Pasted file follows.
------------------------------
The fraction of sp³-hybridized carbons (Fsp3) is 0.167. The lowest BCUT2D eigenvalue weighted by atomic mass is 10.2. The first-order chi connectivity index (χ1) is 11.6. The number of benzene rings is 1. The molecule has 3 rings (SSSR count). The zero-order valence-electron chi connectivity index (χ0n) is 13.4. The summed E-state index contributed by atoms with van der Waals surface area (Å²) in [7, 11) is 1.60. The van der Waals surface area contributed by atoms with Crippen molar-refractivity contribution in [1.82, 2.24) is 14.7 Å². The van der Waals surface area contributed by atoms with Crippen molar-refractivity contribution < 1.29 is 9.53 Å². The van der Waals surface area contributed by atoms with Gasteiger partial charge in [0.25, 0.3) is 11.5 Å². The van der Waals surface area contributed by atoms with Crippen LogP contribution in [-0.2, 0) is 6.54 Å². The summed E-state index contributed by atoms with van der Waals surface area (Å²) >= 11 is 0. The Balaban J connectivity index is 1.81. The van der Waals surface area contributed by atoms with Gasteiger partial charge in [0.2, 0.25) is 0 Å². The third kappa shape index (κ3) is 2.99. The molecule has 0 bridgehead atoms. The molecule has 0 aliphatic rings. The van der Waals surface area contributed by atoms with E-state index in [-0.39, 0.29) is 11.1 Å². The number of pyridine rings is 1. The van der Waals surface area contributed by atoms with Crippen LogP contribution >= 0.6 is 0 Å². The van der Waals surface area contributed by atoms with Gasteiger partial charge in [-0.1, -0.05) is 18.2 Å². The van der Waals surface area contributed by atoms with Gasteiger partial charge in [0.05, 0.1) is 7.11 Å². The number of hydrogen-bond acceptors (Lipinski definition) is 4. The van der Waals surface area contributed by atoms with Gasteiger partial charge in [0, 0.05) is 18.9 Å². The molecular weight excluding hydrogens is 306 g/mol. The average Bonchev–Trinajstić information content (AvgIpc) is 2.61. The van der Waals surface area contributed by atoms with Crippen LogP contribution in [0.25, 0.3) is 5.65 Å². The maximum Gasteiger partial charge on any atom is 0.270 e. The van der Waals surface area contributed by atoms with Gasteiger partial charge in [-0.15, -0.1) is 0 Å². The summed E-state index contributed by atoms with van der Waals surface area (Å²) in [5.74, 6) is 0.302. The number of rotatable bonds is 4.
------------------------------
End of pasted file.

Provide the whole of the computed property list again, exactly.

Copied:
The fraction of sp³-hybridized carbons (Fsp3) is 0.167. The lowest BCUT2D eigenvalue weighted by atomic mass is 10.2. The first-order chi connectivity index (χ1) is 11.6. The number of benzene rings is 1. The molecule has 3 rings (SSSR count). The zero-order valence-electron chi connectivity index (χ0n) is 13.4. The summed E-state index contributed by atoms with van der Waals surface area (Å²) in [7, 11) is 1.60. The van der Waals surface area contributed by atoms with Crippen molar-refractivity contribution in [1.82, 2.24) is 14.7 Å². The van der Waals surface area contributed by atoms with Crippen molar-refractivity contribution < 1.29 is 9.53 Å². The van der Waals surface area contributed by atoms with Gasteiger partial charge in [0.25, 0.3) is 11.5 Å². The van der Waals surface area contributed by atoms with Crippen LogP contribution in [-0.2, 0) is 6.54 Å². The summed E-state index contributed by atoms with van der Waals surface area (Å²) >= 11 is 0. The Balaban J connectivity index is 1.81. The van der Waals surface area contributed by atoms with Gasteiger partial charge in [0.2, 0.25) is 0 Å². The third kappa shape index (κ3) is 2.99. The molecule has 0 bridgehead atoms. The molecule has 0 aliphatic rings. The van der Waals surface area contributed by atoms with E-state index in [-0.39, 0.29) is 11.1 Å². The number of pyridine rings is 1. The van der Waals surface area contributed by atoms with Crippen LogP contribution >= 0.6 is 0 Å². The van der Waals surface area contributed by atoms with Gasteiger partial charge in [-0.1, -0.05) is 18.2 Å². The van der Waals surface area contributed by atoms with Gasteiger partial charge in [0.05, 0.1) is 7.11 Å². The number of hydrogen-bond acceptors (Lipinski definition) is 4. The van der Waals surface area contributed by atoms with Gasteiger partial charge in [0, 0.05) is 18.9 Å². The molecular weight excluding hydrogens is 306 g/mol. The average Bonchev–Trinajstić information content (AvgIpc) is 2.61. The van der Waals surface area contributed by atoms with Crippen LogP contribution in [0.25, 0.3) is 5.65 Å². The maximum Gasteiger partial charge on any atom is 0.270 e. The van der Waals surface area contributed by atoms with Gasteiger partial charge in [-0.15, -0.1) is 0 Å². The summed E-state index contributed by atoms with van der Waals surface area (Å²) in [5.74, 6) is 0.302. The number of rotatable bonds is 4.